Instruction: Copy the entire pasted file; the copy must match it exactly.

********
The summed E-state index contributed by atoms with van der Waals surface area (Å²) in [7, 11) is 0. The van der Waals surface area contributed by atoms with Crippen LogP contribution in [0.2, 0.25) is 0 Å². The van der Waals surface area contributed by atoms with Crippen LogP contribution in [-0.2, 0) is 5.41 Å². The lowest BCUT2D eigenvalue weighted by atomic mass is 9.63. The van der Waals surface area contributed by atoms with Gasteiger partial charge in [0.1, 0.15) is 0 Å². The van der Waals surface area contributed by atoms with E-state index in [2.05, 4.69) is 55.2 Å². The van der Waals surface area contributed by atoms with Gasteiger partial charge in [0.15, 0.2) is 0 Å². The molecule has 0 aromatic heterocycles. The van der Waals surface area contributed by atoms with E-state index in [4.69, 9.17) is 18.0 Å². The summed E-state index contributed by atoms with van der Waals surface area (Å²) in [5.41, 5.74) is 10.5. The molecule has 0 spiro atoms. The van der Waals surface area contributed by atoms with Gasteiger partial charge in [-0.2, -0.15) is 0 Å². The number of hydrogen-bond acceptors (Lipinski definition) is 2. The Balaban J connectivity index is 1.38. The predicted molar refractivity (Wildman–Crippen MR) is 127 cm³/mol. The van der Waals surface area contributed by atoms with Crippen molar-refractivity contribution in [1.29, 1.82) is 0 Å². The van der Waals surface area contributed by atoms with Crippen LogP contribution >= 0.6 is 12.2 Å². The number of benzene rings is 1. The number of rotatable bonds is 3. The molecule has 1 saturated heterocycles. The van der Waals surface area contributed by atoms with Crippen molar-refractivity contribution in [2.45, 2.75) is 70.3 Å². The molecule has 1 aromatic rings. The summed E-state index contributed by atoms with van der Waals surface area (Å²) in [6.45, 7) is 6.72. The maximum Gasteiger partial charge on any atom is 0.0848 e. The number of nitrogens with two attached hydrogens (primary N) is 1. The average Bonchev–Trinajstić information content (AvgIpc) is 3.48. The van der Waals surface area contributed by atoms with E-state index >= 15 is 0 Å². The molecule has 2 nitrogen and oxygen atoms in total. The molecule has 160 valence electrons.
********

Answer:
The summed E-state index contributed by atoms with van der Waals surface area (Å²) in [7, 11) is 0. The van der Waals surface area contributed by atoms with Crippen LogP contribution in [0.2, 0.25) is 0 Å². The van der Waals surface area contributed by atoms with Crippen LogP contribution in [-0.2, 0) is 5.41 Å². The lowest BCUT2D eigenvalue weighted by atomic mass is 9.63. The van der Waals surface area contributed by atoms with Gasteiger partial charge in [0.1, 0.15) is 0 Å². The van der Waals surface area contributed by atoms with E-state index in [2.05, 4.69) is 55.2 Å². The van der Waals surface area contributed by atoms with Gasteiger partial charge in [0.15, 0.2) is 0 Å². The molecule has 0 aromatic heterocycles. The van der Waals surface area contributed by atoms with E-state index in [4.69, 9.17) is 18.0 Å². The summed E-state index contributed by atoms with van der Waals surface area (Å²) in [5.41, 5.74) is 10.5. The molecule has 0 spiro atoms. The van der Waals surface area contributed by atoms with Gasteiger partial charge in [-0.2, -0.15) is 0 Å². The number of hydrogen-bond acceptors (Lipinski definition) is 2. The Balaban J connectivity index is 1.38. The predicted molar refractivity (Wildman–Crippen MR) is 127 cm³/mol. The van der Waals surface area contributed by atoms with Crippen molar-refractivity contribution in [1.29, 1.82) is 0 Å². The van der Waals surface area contributed by atoms with Crippen LogP contribution >= 0.6 is 12.2 Å². The number of benzene rings is 1. The number of rotatable bonds is 3. The molecule has 1 saturated heterocycles. The van der Waals surface area contributed by atoms with Crippen molar-refractivity contribution in [2.45, 2.75) is 70.3 Å². The molecule has 1 aromatic rings. The summed E-state index contributed by atoms with van der Waals surface area (Å²) in [6.45, 7) is 6.72. The maximum Gasteiger partial charge on any atom is 0.0848 e. The number of nitrogens with two attached hydrogens (primary N) is 1. The average Bonchev–Trinajstić information content (AvgIpc) is 3.48. The van der Waals surface area contributed by atoms with E-state index >= 15 is 0 Å². The molecule has 2 nitrogen and oxygen atoms in total. The molecule has 160 valence electrons.